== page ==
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Maryland's National Register Properties

Photo credit: Jennifer K. Cosham, 04/26/2006
Woodsborough & Frederick Turnpike Company Toll House
Inventory No.: F-8-1
Date Listed: 9/24/1979
Location: 8505 Woodsboro Pike (MD 194) , Walkersville, Frederick County
Category: Building
Period/Date of Construction: first half 19th century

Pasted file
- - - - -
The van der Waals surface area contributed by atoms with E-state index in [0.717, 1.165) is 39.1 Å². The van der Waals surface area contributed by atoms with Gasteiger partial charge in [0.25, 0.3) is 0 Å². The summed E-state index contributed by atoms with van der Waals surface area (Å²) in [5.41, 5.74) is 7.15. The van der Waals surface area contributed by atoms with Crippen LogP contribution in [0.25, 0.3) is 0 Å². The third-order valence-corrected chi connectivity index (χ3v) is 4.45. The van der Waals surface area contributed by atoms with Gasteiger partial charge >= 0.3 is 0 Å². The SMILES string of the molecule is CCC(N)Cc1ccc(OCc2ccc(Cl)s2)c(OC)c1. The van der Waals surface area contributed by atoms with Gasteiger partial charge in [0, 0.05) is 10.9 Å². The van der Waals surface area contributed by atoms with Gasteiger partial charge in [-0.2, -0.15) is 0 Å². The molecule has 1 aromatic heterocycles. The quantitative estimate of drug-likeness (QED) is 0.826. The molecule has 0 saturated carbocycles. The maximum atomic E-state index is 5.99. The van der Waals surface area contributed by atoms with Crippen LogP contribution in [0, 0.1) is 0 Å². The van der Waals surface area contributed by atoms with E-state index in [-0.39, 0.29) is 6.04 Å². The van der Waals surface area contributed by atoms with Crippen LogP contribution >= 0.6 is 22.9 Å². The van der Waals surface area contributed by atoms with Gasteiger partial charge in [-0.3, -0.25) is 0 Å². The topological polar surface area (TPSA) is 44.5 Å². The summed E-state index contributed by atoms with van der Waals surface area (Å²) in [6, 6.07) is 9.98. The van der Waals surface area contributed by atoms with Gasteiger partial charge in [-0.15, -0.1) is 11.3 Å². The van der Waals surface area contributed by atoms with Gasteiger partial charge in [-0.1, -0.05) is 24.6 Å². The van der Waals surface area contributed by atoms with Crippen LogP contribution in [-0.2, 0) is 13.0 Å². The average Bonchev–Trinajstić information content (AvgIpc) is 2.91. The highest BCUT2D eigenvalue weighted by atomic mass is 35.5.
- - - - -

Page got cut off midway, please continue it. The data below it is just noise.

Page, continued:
Description: The tollhouse sitting on the east side of Maryland Route 194 south of Walkersville was once part of the toll road run by the Woodsboro and Frederick Turnpike Company. The building is a two-story brick structure laid in common bond on a low, random-coursed stone foundation. It is four bays wide on the front (south) facade, two bays wide on the rear (north), and one room deep. A small interior end chimney is at each gable end above the standing-seam metal roof. A simple boxed cornice is under the eaves along teach long elevation and flat wood bargeboards stretch from the cornice to the chimney. The south facade has two entrances located in the two center bays and a window in each end bay. Both windows, presently boarded up, probably contained 6/6, double-hung sash. A one-story porch is located across this entire facade; its metal roof comes about a foot short of the eave line. On both the north facade and west gable end are two windows of 6/6, double-hung sash with narrow wood lintels. Two of these are boarded up. Above these in the west gable are two six-light windows with wood lintels; the north one retains a pair of shutters, in poor repair. Two other six-light windows are located in the east gable as well. Above the two windows on the north facade are two horizontal windows with sliding sash; these appear to have been added later. Attached to the east end of the tollhouse is a frame outbuilding which is covered with vertical boards and has a brick chimney. A small shed-roofed addition is attached to the north side of this. Significance: The Woodsboro and Frederick Turnpike Company tollhouse south of Walkersville in Frederick County is significant as part of the turnpike system that developed in Western Maryland in the second half of the 19th century. The National Road and several turnpikes connecting it to Baltimore revolutionized the transportation system in Western Maryland in the first half of the 19th century. Many short turnpikes were constructed at that time to feed into this major road. In the mid 19th century the National Road was superseded by the Baltimore and Ohio and Western Maryland railroads. The feeder turnpike system, however, grew with the success of the railroads and the increased need for better roads for farmers to transport their goods to the rail lines. Dozens of small companies sprang up in Western Maryland to answer this need, and the Woodsboro and Frederick Turnpike Company was one of them. This particular building was built in the first half of the 19th century and later converted for use as a tollhouse, a use it continued in for at least 40 years during the heyday of the small turnpike system. It is one of only half a dozen tollhouses remaining in Frederick County, and it is the least altered of these.
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